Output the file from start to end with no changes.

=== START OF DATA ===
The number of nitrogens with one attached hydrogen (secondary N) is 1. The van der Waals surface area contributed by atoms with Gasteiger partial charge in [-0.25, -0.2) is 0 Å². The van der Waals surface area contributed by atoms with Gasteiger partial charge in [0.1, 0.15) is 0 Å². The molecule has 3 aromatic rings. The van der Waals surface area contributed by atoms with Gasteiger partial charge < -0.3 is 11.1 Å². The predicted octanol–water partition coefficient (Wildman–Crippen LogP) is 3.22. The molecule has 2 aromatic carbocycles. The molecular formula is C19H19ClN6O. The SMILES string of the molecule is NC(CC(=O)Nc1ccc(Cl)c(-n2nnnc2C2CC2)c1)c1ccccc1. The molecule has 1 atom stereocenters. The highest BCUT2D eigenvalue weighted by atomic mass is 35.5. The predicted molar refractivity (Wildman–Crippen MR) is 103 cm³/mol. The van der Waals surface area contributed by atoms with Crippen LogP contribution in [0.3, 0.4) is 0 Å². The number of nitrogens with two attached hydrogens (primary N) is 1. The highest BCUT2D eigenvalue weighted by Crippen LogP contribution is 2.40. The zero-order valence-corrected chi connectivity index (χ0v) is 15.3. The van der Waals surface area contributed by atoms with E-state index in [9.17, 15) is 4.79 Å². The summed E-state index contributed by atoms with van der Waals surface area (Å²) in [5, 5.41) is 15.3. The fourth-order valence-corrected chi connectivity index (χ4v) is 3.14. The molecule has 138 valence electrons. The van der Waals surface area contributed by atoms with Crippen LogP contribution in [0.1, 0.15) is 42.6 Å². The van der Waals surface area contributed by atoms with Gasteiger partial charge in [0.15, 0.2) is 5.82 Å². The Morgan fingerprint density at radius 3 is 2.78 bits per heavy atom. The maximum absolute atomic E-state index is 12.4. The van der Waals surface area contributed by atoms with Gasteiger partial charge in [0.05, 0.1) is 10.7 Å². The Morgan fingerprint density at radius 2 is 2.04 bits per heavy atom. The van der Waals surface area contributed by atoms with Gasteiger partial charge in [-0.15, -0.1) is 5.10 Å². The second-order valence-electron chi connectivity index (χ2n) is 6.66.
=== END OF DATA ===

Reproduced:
The number of nitrogens with one attached hydrogen (secondary N) is 1. The van der Waals surface area contributed by atoms with Gasteiger partial charge in [-0.25, -0.2) is 0 Å². The van der Waals surface area contributed by atoms with Gasteiger partial charge in [0.1, 0.15) is 0 Å². The molecule has 3 aromatic rings. The van der Waals surface area contributed by atoms with Gasteiger partial charge < -0.3 is 11.1 Å². The predicted octanol–water partition coefficient (Wildman–Crippen LogP) is 3.22. The molecule has 2 aromatic carbocycles. The molecular formula is C19H19ClN6O. The SMILES string of the molecule is NC(CC(=O)Nc1ccc(Cl)c(-n2nnnc2C2CC2)c1)c1ccccc1. The molecule has 1 atom stereocenters. The highest BCUT2D eigenvalue weighted by atomic mass is 35.5. The predicted molar refractivity (Wildman–Crippen MR) is 103 cm³/mol. The van der Waals surface area contributed by atoms with Crippen LogP contribution in [0.3, 0.4) is 0 Å². The number of nitrogens with two attached hydrogens (primary N) is 1. The highest BCUT2D eigenvalue weighted by Crippen LogP contribution is 2.40. The zero-order valence-corrected chi connectivity index (χ0v) is 15.3. The van der Waals surface area contributed by atoms with E-state index in [9.17, 15) is 4.79 Å². The summed E-state index contributed by atoms with van der Waals surface area (Å²) in [5, 5.41) is 15.3. The fourth-order valence-corrected chi connectivity index (χ4v) is 3.14. The molecule has 138 valence electrons. The van der Waals surface area contributed by atoms with Crippen LogP contribution in [0.1, 0.15) is 42.6 Å². The van der Waals surface area contributed by atoms with Gasteiger partial charge in [0.15, 0.2) is 5.82 Å². The Morgan fingerprint density at radius 3 is 2.78 bits per heavy atom. The maximum absolute atomic E-state index is 12.4. The van der Waals surface area contributed by atoms with Gasteiger partial charge in [0.05, 0.1) is 10.7 Å². The Morgan fingerprint density at radius 2 is 2.04 bits per heavy atom. The van der Waals surface area contributed by atoms with Gasteiger partial charge in [-0.15, -0.1) is 5.10 Å². The second-order valence-electron chi connectivity index (χ2n) is 6.66.